Take this Elven Warrior affair. It was the usual tedious business: I had to find four potion bottles and return them to the cauldrons form whence they came (“From whence” – that’s the way elves are supposed to talk. In fact, we talk just like anyone else, my dears.)

Anyway, these pansy potions. According to Him Upstairs, the idea was to find them all and gain the Book of Immortality (and you can buy that at any branch of W.H. Dwarfs, as any fool knows.) But along the way there were the usual oh-so-dreary hazards to contend with: zombies, flying eyes, black knights, lizard men, deadly spikes and pits of water. My dears, my hair was simply RUINED! I suppose there was some excitement when secret doors opened and the landscapes changed each time I returned to a cauldron, but one has simply seen it all, too too often…

There were some consolations. The scenery was nice. You know, rolling hills, quaint cottages, vines to climb from level to level (when I could find them), broken-down crucifixes, dank caverns, sinister dungeons… wlll, those bits weren’t so charming. The background music was perfectly sweet, though. But the intellectual level of these zombies! I’m not sure not one of them would know Jean-Paul Gaultier from his sit-upon. I genuinely believe I was doing them a favor putting them out of their misery – shooting them with my meager supply of arrows, then swapping to more stylish weapons such as staffes and stealth axes which dispose of a handful of them without making an unsightly mess on the carpet.

Well, I might not have been able to find a hairdresser, but there were plenty of arrows, food packages and treasures along the way, and apart from tearing my tights leaping from plateau to plateau and dodging those flying eyes, mad skulls and energy balls, things could have been a lot worse.

But there must be more to life than this endless repetitious adventuring, so my friend and I are planning to run away to east-bourne and open a little tea-room. It should be a lot safer than this Elven Warrior malarkey, and about as exciting.



Rex

Author: admin
November 1, 2010

It had to happen. After years of being shot, stabbed, incinerated, blown up and mangled, the aliens have finally decided to get their own back. And what a spectacular revenge: Rex Spectrum is a splendiferously violent visual feast, a joystick-bendingly difficult challenge to the reactions, and an all-round jolly enjoyable experience.

Fed up with Earthmen refusing to pay their space parking fines, littering the asteroid belts and singing “I Should Be So Lucky” in the cosmic pubs, a confideration of aliens has sensibly decided to wipe out the whole lot of them. To do the job they’ve hired Rex, an alien mercenary who eats kittens for breakfast and who makes Kamikaze Bear look like Andy Pandy (GRRRRR…KB).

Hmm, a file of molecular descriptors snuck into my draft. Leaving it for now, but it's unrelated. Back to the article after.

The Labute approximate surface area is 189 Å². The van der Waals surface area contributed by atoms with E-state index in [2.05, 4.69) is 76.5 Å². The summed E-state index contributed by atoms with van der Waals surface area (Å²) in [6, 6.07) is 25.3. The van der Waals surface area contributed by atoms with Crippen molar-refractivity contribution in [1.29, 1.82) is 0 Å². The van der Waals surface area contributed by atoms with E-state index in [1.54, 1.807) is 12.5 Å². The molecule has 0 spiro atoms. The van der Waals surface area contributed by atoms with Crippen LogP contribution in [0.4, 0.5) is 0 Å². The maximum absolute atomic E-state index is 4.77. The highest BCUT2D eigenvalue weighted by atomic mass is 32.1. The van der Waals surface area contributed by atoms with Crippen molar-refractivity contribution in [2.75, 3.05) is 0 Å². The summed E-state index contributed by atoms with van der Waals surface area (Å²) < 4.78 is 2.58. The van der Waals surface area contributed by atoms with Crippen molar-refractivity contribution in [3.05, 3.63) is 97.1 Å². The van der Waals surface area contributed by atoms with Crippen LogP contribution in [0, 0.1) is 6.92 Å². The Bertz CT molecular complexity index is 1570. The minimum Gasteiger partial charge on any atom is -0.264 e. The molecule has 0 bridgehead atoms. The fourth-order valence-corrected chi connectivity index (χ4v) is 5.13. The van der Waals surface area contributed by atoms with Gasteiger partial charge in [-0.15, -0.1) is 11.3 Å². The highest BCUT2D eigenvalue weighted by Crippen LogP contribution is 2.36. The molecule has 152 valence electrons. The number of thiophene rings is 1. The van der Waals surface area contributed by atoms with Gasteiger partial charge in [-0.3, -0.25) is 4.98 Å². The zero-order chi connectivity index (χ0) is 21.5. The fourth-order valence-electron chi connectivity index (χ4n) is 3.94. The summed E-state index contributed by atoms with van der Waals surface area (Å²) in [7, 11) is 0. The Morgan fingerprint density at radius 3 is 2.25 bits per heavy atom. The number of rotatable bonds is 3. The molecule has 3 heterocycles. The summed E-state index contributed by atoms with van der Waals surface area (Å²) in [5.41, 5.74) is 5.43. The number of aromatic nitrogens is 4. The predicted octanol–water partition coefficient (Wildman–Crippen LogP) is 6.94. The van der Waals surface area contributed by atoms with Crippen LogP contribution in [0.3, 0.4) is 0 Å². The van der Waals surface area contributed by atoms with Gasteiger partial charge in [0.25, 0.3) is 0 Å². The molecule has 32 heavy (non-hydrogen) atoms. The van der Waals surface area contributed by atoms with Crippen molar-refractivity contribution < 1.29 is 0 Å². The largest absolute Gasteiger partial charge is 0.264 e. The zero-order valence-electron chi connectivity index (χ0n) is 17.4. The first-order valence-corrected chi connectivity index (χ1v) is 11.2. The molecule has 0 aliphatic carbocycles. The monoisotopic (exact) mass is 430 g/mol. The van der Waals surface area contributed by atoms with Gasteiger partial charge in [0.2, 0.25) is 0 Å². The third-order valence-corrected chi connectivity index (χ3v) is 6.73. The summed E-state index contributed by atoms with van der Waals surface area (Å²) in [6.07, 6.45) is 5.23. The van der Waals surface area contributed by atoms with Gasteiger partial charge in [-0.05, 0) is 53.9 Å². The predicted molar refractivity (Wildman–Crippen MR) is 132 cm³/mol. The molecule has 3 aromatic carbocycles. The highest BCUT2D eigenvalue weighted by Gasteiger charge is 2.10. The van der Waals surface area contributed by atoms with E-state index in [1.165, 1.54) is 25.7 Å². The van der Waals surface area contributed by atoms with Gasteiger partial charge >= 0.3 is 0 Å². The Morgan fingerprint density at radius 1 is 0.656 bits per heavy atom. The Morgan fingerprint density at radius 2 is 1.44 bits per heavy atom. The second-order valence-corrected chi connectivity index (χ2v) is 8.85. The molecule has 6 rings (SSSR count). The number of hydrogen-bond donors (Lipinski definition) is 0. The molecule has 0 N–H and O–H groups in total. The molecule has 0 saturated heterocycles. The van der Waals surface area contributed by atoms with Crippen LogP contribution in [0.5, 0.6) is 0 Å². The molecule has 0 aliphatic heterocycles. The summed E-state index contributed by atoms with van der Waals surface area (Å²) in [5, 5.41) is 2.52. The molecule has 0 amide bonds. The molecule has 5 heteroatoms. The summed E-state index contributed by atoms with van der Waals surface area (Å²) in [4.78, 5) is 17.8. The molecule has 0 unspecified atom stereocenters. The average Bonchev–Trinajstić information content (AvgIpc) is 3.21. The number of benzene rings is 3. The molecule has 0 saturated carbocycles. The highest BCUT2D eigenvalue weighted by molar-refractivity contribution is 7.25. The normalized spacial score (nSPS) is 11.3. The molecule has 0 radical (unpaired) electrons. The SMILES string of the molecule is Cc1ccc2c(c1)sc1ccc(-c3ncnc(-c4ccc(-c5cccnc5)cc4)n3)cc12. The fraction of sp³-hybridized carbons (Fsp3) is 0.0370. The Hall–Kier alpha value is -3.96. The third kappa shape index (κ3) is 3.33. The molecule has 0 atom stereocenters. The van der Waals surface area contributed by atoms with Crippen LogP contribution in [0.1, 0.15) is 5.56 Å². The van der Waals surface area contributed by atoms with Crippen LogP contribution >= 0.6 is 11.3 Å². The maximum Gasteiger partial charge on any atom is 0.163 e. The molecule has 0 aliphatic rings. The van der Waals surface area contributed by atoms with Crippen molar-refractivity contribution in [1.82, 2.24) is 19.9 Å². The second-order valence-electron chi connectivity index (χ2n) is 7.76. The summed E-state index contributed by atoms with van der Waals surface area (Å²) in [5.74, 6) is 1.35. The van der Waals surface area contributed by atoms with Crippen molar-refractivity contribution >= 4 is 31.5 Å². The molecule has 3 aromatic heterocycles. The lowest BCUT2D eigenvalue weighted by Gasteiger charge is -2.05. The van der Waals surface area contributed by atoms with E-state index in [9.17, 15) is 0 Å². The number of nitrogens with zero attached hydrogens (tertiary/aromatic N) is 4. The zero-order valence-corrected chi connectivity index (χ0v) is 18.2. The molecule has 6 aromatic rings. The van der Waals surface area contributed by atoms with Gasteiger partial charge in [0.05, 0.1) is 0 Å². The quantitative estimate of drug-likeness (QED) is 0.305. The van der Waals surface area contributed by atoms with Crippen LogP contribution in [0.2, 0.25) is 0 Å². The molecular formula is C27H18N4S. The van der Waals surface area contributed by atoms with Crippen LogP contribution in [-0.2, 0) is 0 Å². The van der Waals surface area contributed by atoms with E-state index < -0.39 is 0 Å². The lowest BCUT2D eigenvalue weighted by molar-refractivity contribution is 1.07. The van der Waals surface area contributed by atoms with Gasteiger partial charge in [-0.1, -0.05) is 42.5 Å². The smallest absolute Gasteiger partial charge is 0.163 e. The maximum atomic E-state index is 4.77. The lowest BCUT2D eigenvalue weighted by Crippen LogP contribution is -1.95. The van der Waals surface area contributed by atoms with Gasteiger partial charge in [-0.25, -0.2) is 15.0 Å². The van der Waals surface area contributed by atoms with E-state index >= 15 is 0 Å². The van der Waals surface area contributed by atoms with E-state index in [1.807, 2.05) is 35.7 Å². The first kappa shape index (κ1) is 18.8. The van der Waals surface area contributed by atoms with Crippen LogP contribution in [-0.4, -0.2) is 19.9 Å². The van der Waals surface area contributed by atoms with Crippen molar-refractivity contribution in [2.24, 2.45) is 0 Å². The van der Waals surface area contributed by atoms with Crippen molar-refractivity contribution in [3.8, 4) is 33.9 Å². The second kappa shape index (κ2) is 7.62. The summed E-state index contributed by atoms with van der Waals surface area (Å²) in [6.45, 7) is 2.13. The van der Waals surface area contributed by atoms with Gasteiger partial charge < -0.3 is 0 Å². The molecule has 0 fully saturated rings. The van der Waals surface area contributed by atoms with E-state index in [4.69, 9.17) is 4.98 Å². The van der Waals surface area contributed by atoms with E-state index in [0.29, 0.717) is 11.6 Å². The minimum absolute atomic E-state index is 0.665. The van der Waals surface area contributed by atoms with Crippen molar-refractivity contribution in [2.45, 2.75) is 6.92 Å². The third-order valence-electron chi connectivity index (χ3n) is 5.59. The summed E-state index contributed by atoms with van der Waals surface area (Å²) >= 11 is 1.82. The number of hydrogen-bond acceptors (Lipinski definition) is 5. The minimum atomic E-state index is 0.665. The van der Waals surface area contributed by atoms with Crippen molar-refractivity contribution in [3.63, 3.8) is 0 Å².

Rex is a high-tech rhinocerous armed with a formidable array of weapons, and his final task in the alien/human war is to destroy Mankind’s last stronghold, the lower Zenith. He takes on the job with relish (and a little mayonnaise on the side).

The game loads in two parts: you carry your score, weapons and attributes over to the second half using an access code.

Although the game features many of the attributes of Cybernoid, Exolon and several other recent titles, it looks quite different because all the graphics are on a small scale. This allows a huge amount of features to be packed into each screen. Fortunately, the characters and backgrounds are all excellently designed, so the sense of huge scale comes across very well.

Rex can walk and jetpack through the air, finally floating to the ground under the effect of gravity. Both he and the spacesuited humans are single-color, while the backgrounds are a riot of color and details: betching missile projectors, mortars, rock faces, equipment modules, tunnels, tube trains and the like.

Stage two, the Living Tower, also features revolting organic components including writhing pink tentacles which are deadly to touch. Rex starts his quest in an underground chamber, appearing in a teleporter and immediately blazing away to take out the nearby weapons systems. A small arrow indicates the exit from the screen (some have multiple exits), and as you appear on the new screen you should switch on your energy shield by pulling back on the joystick, in case a missile is aiming straight for your horn.

The shield runs out of energy as you use it. To recharge it you have to pick up energy bubbles left by destroyed emplacements and men. The laser-firing spacemen jerk backwards and expire messily when you shoot them; I must admit that this is one of the major fun points of the game. If you get killed yourself, the results are even more spectacular: an eyeball-quivering series of explosions which are worth seeing, even if it does mean losing a life.